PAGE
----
# Simulating the Residual Layer Thickness in Roll-to-Plate Nanoimprinting with Tensioned Webs

^{1}

^{2}

^{*}

## Abstract

**:**

## 1. Introduction

## 2. Methods

#### 2.1. Model Development

#### 2.1.1. Elastic Deformation

#### 2.1.2. Hydrodynamic Lubrication

#### 2.1.3. Web Tension

#### 2.1.4. Load Balance

#### 2.1.5. Numerical Implementation

^{®}[42]. The Reynolds equation in Equation (6) and web tension equation in Equation (13) are discretized using second-order (quadratic) Lagrangian finite elements. The linear elasticity equations in Equation (3) are discretized using third-order (cubic) Lagrangian finite elements, to allow for a smooth second-order derivative of the curvature in Equation (13). The load balance equation is a simple ordinary integral equation, which is associated with the unknown constant film thickness gap ${h}_{0}$. It is directly added to the system of equations as formed by Equations (3), (6) and (13), together with the Fischer–Burmeister constraint function.

#### 2.2. Experimental

## 3. Results

#### 3.1. Model

^{−1}, and an imprint load of 2000 N m

^{−1}. The resulting pressure profiles for the hydrodynamic film pressure and tensioned web contact pressure are shown in Figure 5a. It also shows the Hertz dry contact pressure, for reference. The Hertz pressure and contact half-width are equal to $1.53\times {10}^{5}$ $\mathrm{Pa}$ and $8.3\mathrm{mm}$, respectively. Starting from the inlet of the roller contact, the hydrodynamic film pressure smoothly increases up to the peak pressure in the center $\left(\right)$, after which it decreases to ambient pressure again. The finite thickness of the elastomeric layer results in smaller contact widths and larger peak pressures in the resin film, compared to the Hertz solution. A similar phenomenon can be identified when web tension is included in the model. The tensioned web restricts the elastic deformation of the elastomeric layer material, thereby increasing the effective stiffness of the roller contact. For zero web tension, the tensioned web contact pressure is equal to the hydrodynamic film pressure, as also indicated by Equation (13). Increasing values of the web tension result in smaller contact widths and increased peak pressures in the thin film of resin. Outside the roller contact zone, the tensioned web contact pressure approaches a constant value of $T/R$. This can be explained by an absence of hydrodynamic film pressure, while the second-order derivative of the elastic deformation in Equation (13) approaches zero.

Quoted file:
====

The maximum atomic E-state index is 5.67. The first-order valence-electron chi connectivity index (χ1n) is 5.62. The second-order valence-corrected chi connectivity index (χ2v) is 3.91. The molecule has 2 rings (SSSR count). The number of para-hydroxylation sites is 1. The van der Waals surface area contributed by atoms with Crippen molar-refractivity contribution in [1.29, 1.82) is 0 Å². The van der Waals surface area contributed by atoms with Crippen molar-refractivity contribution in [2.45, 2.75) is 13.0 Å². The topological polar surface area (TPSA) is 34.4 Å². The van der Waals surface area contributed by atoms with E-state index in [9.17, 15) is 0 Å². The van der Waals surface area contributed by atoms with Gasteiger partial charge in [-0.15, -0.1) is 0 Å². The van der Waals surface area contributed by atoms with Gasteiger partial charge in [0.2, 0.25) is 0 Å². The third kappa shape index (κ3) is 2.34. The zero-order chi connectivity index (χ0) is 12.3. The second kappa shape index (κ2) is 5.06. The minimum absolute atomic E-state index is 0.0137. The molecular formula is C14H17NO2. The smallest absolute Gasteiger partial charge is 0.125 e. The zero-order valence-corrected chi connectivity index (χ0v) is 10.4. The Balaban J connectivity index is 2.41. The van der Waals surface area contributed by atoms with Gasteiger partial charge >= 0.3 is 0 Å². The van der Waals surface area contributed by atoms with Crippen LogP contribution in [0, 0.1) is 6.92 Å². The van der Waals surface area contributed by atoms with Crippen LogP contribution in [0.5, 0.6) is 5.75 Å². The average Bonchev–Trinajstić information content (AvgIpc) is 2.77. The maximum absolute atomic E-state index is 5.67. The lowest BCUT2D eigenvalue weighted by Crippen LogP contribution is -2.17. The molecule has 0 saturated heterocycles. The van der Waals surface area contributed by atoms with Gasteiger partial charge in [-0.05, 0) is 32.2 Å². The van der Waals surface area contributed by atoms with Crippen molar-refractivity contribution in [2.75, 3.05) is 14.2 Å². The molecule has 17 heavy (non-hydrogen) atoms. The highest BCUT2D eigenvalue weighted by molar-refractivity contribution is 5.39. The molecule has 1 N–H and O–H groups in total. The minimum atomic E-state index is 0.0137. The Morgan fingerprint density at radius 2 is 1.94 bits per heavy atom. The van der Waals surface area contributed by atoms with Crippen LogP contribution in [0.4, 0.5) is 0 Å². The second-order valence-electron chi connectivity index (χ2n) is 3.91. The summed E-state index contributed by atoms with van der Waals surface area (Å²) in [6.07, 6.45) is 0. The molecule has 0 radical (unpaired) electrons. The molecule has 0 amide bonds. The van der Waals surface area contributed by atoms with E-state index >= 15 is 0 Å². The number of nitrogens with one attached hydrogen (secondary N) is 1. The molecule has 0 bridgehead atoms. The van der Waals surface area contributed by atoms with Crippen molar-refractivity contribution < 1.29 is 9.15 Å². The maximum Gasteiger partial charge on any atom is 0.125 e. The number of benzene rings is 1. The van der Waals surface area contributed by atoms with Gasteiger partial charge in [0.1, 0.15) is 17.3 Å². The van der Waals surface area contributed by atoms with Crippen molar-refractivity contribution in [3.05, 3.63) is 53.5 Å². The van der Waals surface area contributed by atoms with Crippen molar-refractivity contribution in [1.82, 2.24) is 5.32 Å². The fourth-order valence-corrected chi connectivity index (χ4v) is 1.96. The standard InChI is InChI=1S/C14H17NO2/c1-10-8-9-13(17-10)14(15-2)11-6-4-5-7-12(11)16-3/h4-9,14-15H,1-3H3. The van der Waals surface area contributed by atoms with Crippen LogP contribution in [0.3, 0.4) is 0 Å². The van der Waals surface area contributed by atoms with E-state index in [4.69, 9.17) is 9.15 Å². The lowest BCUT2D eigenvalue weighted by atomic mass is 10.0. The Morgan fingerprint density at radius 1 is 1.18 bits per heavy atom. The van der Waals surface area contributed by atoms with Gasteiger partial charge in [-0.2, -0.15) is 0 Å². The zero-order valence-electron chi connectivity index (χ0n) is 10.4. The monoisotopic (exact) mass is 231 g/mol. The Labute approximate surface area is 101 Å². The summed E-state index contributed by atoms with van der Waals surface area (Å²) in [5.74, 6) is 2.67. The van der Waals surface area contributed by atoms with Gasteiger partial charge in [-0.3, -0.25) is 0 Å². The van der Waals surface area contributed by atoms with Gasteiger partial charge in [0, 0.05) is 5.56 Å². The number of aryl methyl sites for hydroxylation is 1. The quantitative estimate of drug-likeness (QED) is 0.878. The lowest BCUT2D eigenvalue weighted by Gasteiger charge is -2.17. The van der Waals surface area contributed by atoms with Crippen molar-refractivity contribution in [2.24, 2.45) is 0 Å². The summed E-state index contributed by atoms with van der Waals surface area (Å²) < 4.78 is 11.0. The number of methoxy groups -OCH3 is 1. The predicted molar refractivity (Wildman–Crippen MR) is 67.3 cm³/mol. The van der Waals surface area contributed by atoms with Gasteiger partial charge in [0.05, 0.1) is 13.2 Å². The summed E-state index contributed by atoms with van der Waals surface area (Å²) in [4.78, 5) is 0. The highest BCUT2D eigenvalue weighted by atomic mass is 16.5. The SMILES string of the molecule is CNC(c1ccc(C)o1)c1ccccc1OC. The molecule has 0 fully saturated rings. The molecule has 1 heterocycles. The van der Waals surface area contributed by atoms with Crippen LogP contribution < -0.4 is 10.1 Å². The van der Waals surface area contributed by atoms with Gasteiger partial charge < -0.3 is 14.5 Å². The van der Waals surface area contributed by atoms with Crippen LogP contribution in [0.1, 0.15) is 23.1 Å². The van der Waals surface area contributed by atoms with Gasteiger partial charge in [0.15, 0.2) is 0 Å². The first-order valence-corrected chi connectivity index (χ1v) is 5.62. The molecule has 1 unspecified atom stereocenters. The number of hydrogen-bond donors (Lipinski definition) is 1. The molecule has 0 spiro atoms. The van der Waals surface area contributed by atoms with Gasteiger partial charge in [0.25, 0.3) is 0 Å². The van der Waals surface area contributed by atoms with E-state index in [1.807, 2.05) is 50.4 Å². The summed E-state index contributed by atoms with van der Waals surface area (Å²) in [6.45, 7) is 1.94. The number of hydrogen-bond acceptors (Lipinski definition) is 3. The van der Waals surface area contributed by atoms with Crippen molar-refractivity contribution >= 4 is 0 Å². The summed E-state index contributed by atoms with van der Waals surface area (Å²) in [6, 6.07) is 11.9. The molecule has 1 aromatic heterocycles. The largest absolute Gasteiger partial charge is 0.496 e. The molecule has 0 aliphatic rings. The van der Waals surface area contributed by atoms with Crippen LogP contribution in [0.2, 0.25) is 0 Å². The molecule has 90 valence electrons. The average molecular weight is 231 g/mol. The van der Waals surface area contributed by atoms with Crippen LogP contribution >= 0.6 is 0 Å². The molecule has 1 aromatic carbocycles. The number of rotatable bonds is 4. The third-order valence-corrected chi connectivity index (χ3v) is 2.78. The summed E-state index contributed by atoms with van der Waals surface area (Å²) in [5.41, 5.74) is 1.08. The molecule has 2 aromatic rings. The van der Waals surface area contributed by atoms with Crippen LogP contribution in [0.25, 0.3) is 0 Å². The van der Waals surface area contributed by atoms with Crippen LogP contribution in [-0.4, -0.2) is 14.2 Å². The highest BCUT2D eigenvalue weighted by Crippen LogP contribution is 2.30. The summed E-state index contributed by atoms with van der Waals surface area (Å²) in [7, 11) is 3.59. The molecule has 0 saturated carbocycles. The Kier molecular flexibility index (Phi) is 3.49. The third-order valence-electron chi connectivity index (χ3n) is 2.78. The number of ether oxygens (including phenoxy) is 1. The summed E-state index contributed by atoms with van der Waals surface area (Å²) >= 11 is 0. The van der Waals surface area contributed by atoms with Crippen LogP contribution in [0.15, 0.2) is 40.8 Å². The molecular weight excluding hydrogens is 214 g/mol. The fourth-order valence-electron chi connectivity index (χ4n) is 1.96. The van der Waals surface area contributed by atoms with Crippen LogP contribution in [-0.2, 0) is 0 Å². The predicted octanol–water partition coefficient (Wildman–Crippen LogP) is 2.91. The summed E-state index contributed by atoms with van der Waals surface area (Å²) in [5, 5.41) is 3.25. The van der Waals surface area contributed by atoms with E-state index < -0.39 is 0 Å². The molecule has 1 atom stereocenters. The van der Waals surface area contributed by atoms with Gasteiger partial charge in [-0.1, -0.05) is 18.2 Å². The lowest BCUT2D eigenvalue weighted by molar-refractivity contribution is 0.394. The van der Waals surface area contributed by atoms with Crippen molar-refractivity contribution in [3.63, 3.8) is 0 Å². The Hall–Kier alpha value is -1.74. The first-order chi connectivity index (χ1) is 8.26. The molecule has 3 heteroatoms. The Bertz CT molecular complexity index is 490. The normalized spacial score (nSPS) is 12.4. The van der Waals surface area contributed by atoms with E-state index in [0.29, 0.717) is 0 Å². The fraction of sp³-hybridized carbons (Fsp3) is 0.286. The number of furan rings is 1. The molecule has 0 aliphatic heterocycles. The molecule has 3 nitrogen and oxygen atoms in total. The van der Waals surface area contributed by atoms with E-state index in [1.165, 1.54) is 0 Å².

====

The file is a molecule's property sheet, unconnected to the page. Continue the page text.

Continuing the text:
#### 3.2. Experimental Validation

^{−1}is taken into account. This behavior is also shown in Figure 5b. When taking a closer look at the layer height for a 1000 N m

^{−1}imprint load, it can be seen that there is good agreement between the measured layer heights and the minimum layer height from the numerical model with web tension. Contrary to the hypothesis, the minimum layer thickness seems to be the best predictor of the RLT, instead of the central layer thickness. For clarity, the central layer heights for the other imprint loads, which show similar behavior, are not shown. The layer heights for a varying resin viscosity and two different imprint loads are shown in Figure 7. The imprint velocity is kept constant at 6.7 mm s